The Head of Surgery and PIOA trainee Dr. Kevin Lapu, is a highly experienced surgeon with a brilliant surgical hand and huge empathy, he is working in a team of six, one consultant, 2 registrars, 2 residents and himself. The buildings have been recently renovated and look nice. On closer examination, you realize that certain things are not working properly. The surgical ward is divided in three rooms: the first room accommodates general surgical patients, the second, orthopaedic trauma patients and the third, infected and diabetic surgical problems. Energy and water supply seems sufficient, and they have their own generator available for emergency reasons. Right now, 2 ORs are running with a sterilisation and packing unit. A minor theatre was recently renovated and will open soon for wound debridement. One consultant and clinical nurses provide an anaesthetic service, which is working more or less efficiently. Basic instruments and reduction clamps are available as well as a recently ordered power-drill, unfortunately they are without a quick coupling and oscillating saw. A full small and large fragment set with screw rack, wire and external fixator set are available. Basic procedures such as external fixations, pin tractions and uncomplicated small and large fragment cases can be done safely. For more complex cases the team needs more training. Unfortunately, there is no intraoperative imaging available right now.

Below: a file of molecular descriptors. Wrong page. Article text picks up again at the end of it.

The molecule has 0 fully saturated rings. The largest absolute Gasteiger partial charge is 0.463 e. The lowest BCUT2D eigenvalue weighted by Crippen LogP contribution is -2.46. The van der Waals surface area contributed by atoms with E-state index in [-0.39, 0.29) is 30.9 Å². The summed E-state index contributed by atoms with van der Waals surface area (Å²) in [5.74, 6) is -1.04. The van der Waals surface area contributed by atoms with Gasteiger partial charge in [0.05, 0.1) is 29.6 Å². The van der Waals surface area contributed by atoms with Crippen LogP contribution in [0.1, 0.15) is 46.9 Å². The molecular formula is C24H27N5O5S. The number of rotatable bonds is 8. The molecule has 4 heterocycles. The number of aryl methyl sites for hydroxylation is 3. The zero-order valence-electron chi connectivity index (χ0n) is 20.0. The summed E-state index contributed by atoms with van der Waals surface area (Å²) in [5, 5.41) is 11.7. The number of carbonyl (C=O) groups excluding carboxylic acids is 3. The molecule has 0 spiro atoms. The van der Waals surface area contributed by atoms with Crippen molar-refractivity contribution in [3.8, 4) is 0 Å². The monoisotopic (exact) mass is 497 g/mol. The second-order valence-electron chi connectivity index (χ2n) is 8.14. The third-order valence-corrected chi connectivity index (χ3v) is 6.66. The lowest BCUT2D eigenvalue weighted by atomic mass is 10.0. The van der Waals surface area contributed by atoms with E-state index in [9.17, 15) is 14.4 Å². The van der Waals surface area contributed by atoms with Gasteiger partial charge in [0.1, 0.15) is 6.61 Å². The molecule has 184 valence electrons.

The OT team is working very thoroughly but without a lot of experience in orthopaedic trauma surgery. The topic, aseptic workplace should be discussed with infectiologists. The management of plates and screws stock should be taught by an experienced OT-nurse. Finally, I went on to count all plates and screws and wrote it down in an Excel file, which I kindly received from Dr. Alois Mouemuem under the note: “helping PIOA trainees is caring for them”.